So, what's the solution?  What needs to happen next?  Crikey – I don't think it's easy at all to figure out what happens next.  I guess we could start with sharing and helping a bit more than what we do.  As in John Pilger's doco you can see they're not happy with their lot – and indeed why should they be?  A third of Indigenous Australia will die before they reach 45.  WTF.  Seriously?  In one of the wealthiest and most propsperous countries in the world we have a minority group (3% population) of our own First People living treacherous (health / eduation outcomes) lives.  I've heard people say that they should stop drinking and get a job.  I've seen the drinking and I know for sure no one would choose that life.  Seriously.  Who would say – hey I want to live an Authentic Alcoholic's life?  I want to die young from renal and liver failure.  I want to be in pain and suffer with the burden of failure for my community, my family and my self.  I don't think so.  I think the issues we see in our aborginal communities are of neglect to offer appropriate resources and support.  To ask them how they want to live and build their image of themselves and their culture in 2014 – not build a bunch of square boxes and demand assimilation.  Our country is rich enough to do the right thing in this case – to right the wrongs of our ancestors.

I'm not sure I understand the funding arrangements but I can assure you this.  The funding that we are paying via our taxes isn't always hitting the ground.  The people who are working in Indigenous programs are moving fast and working hard to find solutions for their community issues.  So what's going wrong?

A couple of days ago (5 June) this piece this the news:

Warren Mundine puts Indigenous council offside with suggestion of extra $600 million in savings to portfolio

System Design

One of the biggest challenges we face is the system design for the Resource Economy.  This is the system that will replace the outdated Monetary System – so says Peter Joseph (as mentored by Jacque Fresco and Roxanne Meadows – where's her Wikipedia page?  Crikey – give the woman some credit too :- )– and I believe him.  In my mind the challenge is aligning  this Resource Economy with a suitable social structure – humans are part of the Resource Economy as skilled specialists and so is money allocated as a resource as we transit to the new system.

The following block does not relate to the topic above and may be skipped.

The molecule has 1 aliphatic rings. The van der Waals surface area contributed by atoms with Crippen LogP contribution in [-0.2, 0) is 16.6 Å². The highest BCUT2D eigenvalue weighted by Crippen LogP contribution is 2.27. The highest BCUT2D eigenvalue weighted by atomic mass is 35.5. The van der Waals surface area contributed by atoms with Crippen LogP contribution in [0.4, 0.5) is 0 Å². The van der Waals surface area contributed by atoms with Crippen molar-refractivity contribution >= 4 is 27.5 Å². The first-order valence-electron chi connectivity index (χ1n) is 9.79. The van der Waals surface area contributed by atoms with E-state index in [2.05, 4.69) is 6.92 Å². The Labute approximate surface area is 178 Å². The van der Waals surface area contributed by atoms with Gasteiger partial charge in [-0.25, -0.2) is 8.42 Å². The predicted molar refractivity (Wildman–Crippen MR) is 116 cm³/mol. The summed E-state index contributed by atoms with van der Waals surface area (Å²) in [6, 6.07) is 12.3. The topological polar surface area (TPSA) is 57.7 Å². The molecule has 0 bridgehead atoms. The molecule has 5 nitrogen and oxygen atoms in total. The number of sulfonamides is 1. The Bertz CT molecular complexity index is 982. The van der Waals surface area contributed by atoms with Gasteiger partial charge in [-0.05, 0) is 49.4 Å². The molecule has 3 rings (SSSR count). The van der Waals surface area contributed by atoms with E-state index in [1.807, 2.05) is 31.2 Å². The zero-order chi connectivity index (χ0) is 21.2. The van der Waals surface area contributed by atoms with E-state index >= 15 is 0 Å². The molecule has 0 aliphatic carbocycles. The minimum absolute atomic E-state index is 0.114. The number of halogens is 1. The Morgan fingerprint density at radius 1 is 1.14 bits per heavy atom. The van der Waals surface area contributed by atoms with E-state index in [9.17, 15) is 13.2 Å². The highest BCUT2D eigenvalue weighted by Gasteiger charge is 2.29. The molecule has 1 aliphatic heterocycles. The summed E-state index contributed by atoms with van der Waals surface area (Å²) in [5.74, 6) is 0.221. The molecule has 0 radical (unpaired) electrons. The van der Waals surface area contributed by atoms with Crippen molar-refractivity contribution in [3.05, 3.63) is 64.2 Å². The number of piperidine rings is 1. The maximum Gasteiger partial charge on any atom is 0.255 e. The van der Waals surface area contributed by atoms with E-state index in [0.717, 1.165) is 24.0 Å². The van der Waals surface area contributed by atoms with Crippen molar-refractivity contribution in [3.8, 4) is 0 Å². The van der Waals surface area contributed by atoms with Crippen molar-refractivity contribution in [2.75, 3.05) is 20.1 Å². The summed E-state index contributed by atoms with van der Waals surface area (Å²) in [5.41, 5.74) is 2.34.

So, the design is two fold… I'm sure this base is in the idea of sustainability… thanks to all the brilliant breakthrough work people are doing all around the world on that idea!  Sustainability is about ensuring our systems are in balance with our physical environment.  Our physical environment includes us humans – dang what happened over the past thousands of years that we've forgotten that basic fact.  I'm guessing scarcity of food, shelter, water, etc set in around some earlier human cultures and our behavior and feelings about our world began to change.  Of course, this change is so slow and organic that it takes so many generations for the change to happen and as each generation documents it's existence through its art and artifacts (yes, science is art :- ) the picture of the truth changes as our experience of life does.  And the victors get to write their version of history… ahem with their perspective.  But, as we know there is always other sides to the same story.